Monday, March 31, 2008

Bill and Melinda Gates Foundation Backs $100 Million Global Health Initiative

Dr. Tadataka Yamada, M.D., president of the Global Health Program of the Bill and Melinda Gates Foundation, Seattle, has issued a challenge for researchers across the globe to find bold new ways to remedy global health issues. Dr. Yamada writes - “I must confess to having learned the hard way that embracing new thinking, as difficult as it may be, is crucial for the advancement of science and medicine. He provides an example: When two scientists from Australia came along and argued that it was actually a bacterium, Helicobacter pylori that produced ulcers, [rather than gastric acid] those of us in the "Acid Mafia" rejected their claims out of hand. The scientists had to actually drink the bacteria then treat themselves with antibiotics in order to prove the results of their research; they later earned the 2005 Nobel Prize.

Dr. Yamada, with financial support from the Bill and Melinda Gates Foundation, is launching the “Grand Challenges in Global Health” Web site on March 31.

The impetus follows another failure to produce a vaccine against HIV. Dr. Yamada recognizes that there is no way to progress unless new, even “bold and seemingly wacky” approaches to global health are proposed. The huge undertaking carries known financial risk, but it seems our inability to find global health solutions is far more risky.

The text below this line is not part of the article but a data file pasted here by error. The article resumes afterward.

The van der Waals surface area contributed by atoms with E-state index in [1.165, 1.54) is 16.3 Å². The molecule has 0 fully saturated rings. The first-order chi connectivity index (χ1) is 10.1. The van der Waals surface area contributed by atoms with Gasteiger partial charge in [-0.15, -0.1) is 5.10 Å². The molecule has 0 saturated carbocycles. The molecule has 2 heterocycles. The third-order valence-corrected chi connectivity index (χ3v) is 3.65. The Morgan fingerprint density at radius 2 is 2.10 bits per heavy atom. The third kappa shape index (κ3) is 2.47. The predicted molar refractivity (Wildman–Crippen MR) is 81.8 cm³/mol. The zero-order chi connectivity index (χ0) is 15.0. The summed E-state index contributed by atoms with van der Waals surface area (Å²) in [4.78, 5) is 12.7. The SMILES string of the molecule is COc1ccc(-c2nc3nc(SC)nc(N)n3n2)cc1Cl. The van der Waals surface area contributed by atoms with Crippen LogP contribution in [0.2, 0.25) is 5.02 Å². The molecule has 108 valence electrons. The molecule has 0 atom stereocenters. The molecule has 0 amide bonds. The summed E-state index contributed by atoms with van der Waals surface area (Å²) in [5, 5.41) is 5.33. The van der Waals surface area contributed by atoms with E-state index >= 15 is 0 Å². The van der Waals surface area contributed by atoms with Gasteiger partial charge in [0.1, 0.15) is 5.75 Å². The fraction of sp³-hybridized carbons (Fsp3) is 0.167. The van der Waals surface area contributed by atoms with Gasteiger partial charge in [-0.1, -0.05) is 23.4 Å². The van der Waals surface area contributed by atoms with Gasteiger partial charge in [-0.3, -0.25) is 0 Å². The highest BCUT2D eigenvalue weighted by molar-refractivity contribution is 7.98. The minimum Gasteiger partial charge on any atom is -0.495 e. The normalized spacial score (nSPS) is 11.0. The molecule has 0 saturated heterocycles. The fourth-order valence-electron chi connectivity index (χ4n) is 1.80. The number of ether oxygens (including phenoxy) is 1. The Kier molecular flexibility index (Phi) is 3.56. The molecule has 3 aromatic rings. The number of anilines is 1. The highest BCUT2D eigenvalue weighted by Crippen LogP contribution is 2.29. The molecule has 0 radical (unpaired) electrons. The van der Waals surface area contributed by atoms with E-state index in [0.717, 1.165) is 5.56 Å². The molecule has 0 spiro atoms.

The initial four areas of focus will include preventing infectious disease, new drugs to treat resistant infection, HIV treatment and cure, and understanding latent tuberculosis. Dr. Yamada is looking for innovative ideas from all disciplines, not just “anointed experts”. He calls traditional peer review, “peerless", and suggests great minds are ignored because of the "process" that can inhibit new ideas and approaches to health care.

One hundred million dollars will fund new and innovative research projects over a period of five years. The only criterion for inclusion is creative thinking - $100,000 grants will provide support for each idea. A two-page application is required, making the submission process fairly easy. The decision for grants will be determined within ninety days, following review by a team of creative advisors and scientists. New challenges will emerge bi-annually, following the initial May 30 deadline.

Dr. Yamada acknowledges that many of these projects will fail, but the Foundation stands ready to provide full support to those that do succeed. He points out “if we are not willing to take risks and fail often, we will miss many opportunities to capture novel approaches that can transform a field.”

Personally, I am excited about the adventure. This sort of freethinking is a breath of fresh air. It seems we've been on a merry-go-round of cause and side effect. Dr. Yamada is correct when he says – “it takes humility to let go of old concepts and familiar methods. “ It is a sentiment that we should always keep close. It's entirely possible that we’ve become stagnant and a bit too comfortable with thinking 'inside the box'.

Read my article on Antibiotic Resistance @ Her Active Life